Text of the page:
SEXPOpalooza excited students to discuss safe and consensual sex


Chris Heermann/The Observer

Students learn about safe sex practices at SEXPOpalooza 2019.

Jordan Reif, Staff Reporter

Last week, over three hundred students rose to the occasion to have open conversations about sex and sexuality at the annual SEXPOpalooza event. Co-hosted by Sexual Assault and Violence Educators (SAVE) and Greek Life, the convention fostered discussions about safe and consensual sex through partnerships with a variety of organizations from Northeast Ohio. Present among the tables were Planned Parenthood, the on-campus LGBT center, NARAL Pro-Choice Ohio, Period., Ohio Smart and the Cleveland Rape Crisis Center.

Each table engaged students with discussions and demonstrations about safe ways to be sexually active, while distributing free condoms, lube and stickers, and entering students in raffles to win sex toys. This year, after reviewing feedback, the organizers invited drag queens and started selling T-shirts.

Kat Taylor, a fourth-year student on the Interfraternity Congress-Panhellenic Council (IFC-PHC) and a volunteer at the event, said she hopes students “learn more about how to have these challenging conversations [about sex].” Especially, she said, because conversations about sex and sexuality are “things that our society says are taboo.” Taylor believes the event is an opportunity for students to educate themselves and carry what they have learned with them, acting as “future catalysts” for similar discussions.

All of the organization representatives hoped to encourage sex-positivity while prioritizing offering services to ensure students are being safe.

A representative from Ohio Smart, Northeast Ohio’s longest running social and educational Bondage, Discipline, Sadism, and Masochism (BDSM) organization, was at the event with a variety of toys, some available at grocery stores, and others requiring custom orders from kink vendors. Answering questions and offering brochures of information, Ohio Smart let students know that they offer events and classes as well as having a physical space to “do BDSM safely and as informed as possible.”

The Cleveland Rape Crisis Center (CRCC), represented by Marissa Pappas and CWRU fourth-year, Guatham Chitturu, fostered discussions around consent. “Consent is the foundation of all things sexual,” Pappas said, “Today we are talking about what consent means and especially what it means to individual people.” CRCC offers services—including a 24/7 hotline and counseling services—for both survivors of sexual violence and the people who support them; all of these services are free of charge. Chitturu added that it is important for people, students included, to be aware that sexual violence happens and is a prevalent issue here. “People think that if it doesn’t affect them, then it’s not important,” he said, encouraging people to be more aware, have empathy and be sympathetic to the issues of people around us. Pappas reminded students, “We are here for you, no matter what. We believe you.”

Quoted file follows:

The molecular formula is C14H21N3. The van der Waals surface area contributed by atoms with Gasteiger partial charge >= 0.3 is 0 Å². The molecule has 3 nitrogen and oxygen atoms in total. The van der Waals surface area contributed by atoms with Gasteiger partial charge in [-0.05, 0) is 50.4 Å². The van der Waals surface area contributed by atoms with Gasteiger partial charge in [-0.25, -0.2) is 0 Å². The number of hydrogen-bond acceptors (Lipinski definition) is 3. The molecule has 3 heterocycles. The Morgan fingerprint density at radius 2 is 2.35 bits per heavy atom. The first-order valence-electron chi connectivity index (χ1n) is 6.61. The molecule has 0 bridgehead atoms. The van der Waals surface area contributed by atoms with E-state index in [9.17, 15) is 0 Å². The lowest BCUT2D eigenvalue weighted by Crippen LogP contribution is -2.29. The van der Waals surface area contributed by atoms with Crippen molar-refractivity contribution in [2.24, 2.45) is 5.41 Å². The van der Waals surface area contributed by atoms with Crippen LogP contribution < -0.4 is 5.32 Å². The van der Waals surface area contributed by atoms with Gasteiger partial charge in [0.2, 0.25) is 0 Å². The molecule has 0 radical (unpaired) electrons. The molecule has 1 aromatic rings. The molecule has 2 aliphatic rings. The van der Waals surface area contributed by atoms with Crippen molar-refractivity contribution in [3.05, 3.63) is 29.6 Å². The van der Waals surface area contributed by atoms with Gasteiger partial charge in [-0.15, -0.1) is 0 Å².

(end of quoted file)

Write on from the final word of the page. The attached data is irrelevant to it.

In a similar vein, there were representatives from NARAL Pro-Choice Ohio and Planned Parenthood. The latter organization demonstrated contraceptive options and shared information overviewing comprehensive sexual health. NARAL Pro-Choice Ohio, a nonprofit organization working throughout northern Ohio, focuses on grassroots advocacy to protect a person’s right to choose. Organizer Hannah Servedio shared that sometimes college campuses can be very secluded from the community, but that many students want to have important conversations and ask questions about healthcare, contraception, family leave and abortion access.

Servedio’s comment was emblematic of the climate erected by all of the representatives and volunteers, and emboldened by the students in attendance. All of the tables sought to be resources for students to join, discuss, question and understand how to have safe, consensual and pleasurable sexual lives. They firmly promoted a sense of community and offered spaces where people of all different identities and sexual preferences can feel comfortable and have a safe environment.

“The only way to make sex and sexuality more accepted in society is to continue talking about it and normalize it,” said Eileah Pye, assistant vice president of citizenship for the IFC-PHC and co-chair of SEXPOpalooza, reminding students that “just because SEXPO[palooza] is over, doesn’t mean that the conversations should stop.”